Getting to middle adulthood, there are really some major shift in priorities that happens right there. Once you stop needing to count the days to your next paycheque you’re starting to make a little more money, it’s time to start planning out your financial future.
It’s really easy to avoid doing this because you’ve never had to do it before. All your life, you’ve never see a point to it right — you’ve been eating hand-to-mouth. However, now it’s no longer just for hand-to mouth — there are so many things that get in the way of doing that and you may not even realize it, so let’s talk about some of these things.
Now that you have a better income, don’t let social obligations strip it away. There are six money traps that you should avoid at all costs and I know all of them firsthand.
Buying a car that’s out of your price range.
The first time I made money, which was when I started investing and I had a good year I made a bunch of money I think I made $83,000. I went straight out and bought a Jag.
I mean, come on I’ve been in Volkswagens, Harleys. I bought a Jag. I sat in that car and it felt so good and cool. I drove it around town. Everybody obviously admired me for my fancy car. And that lasted about two weeks and then I figured out, “Huh, nobody really cares at all.”
So, don’t buy a fancy car to impress people you don’t like or don’t know just because you can- people don’t care. You know, you need transportation, but there’s so much variability in price that you have to spend wisely.
New cars can be one of the biggest money pits a person can get stuck in.
Look, I like to buy new cars, I lease nice cars fair enough, but I’m also wealthy. So, don’t do that when you’re back in your 30s and you want to build up financial freedom- it’s just going to be something that gets in the way.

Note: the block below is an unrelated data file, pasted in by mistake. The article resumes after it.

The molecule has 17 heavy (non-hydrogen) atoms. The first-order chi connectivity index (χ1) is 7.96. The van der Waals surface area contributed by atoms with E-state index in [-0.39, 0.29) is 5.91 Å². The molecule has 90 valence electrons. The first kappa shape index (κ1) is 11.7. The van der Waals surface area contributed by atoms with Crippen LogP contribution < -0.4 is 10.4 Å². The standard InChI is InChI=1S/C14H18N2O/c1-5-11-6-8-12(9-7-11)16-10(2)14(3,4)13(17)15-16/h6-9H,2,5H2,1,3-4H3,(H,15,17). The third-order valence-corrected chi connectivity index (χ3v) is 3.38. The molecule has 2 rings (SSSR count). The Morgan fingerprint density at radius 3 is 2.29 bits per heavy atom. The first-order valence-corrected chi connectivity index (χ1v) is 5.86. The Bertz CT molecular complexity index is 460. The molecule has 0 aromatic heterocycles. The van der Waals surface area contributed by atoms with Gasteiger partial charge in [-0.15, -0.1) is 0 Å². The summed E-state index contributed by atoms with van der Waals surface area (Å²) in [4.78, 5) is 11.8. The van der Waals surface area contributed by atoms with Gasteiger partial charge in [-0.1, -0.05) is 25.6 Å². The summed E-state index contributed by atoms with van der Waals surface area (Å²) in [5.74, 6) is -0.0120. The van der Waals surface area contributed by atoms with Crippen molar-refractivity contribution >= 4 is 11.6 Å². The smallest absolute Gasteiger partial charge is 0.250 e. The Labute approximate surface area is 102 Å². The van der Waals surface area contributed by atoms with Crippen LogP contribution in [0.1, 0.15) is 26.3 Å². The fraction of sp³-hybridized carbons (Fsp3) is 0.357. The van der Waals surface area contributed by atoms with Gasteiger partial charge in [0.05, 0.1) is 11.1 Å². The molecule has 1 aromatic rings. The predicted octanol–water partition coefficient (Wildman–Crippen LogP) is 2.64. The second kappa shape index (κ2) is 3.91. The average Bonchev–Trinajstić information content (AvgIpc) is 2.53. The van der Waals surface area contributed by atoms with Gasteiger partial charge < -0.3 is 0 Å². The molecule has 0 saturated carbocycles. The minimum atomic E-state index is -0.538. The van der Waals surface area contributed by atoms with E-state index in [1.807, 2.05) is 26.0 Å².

A car fresh from the manufacturer, loses about the first year and half of it by the end of three years- and it’s still a good car right. Now by comparison if you buy a really solid vehicle that’s a few years old at about half price and you keep it in good condition- you’re going to have one on a much lower payment right? And by the way again no one cares what car you’re driving.
You want a fancy car go buy a three-year-old GL 450, it is going to be about half of what the car was when it was new, which was about eighty one thousand bucks, you can buy them for forty and they are still as good as the day they got it. Usually, those people take great care of them and now you’re riding around at a GL 450. You want to know what else? It looks exactly like a 2018 GL 450.
Tip: learning to protect and enjoy what we already have will make it a lot easier to set aside more income for investing.
Buying a home that’s too expensive for you.
Been there- done that. Owning a home that increases in value is a really good practical expense but there’s a point of diminishing returns. When you are funnelling every dime you have into a mortgage on a home that you can’t really afford, then you have no money left for emergencies.
You have no money left for investing, you have no money left period. The strain it puts on you, your marriage everything can be brutal. A monthly payment that you can barely manage, can place an enormous weight on your budget for 30 years on average.
Instead, it might be a better idea to keep an eye on a local market and buy when you can get a home in a good neighbourhood for a moderate price that you can handle.. In other words, put some time into really looking for a rule 1 bargain on a house.
People get into trouble financially right. The people who just can’t afford that really nice house they might get it into foreclosure- you might be able to buy that house really cheaply.
Look for houses on the edge of a really improving neighbourhoods, those houses in a few years are going to be in the middle of a great neighbourhood. Look for homes that are on the edge of something that’s getting better.
Tip: Go find yourself something on sale.
Now third, spending too much going out. Oh, we all do this- although paying for a house and a car, those are the biggest hits to monthly income- you would be shocked by the effect the littler expenses can have.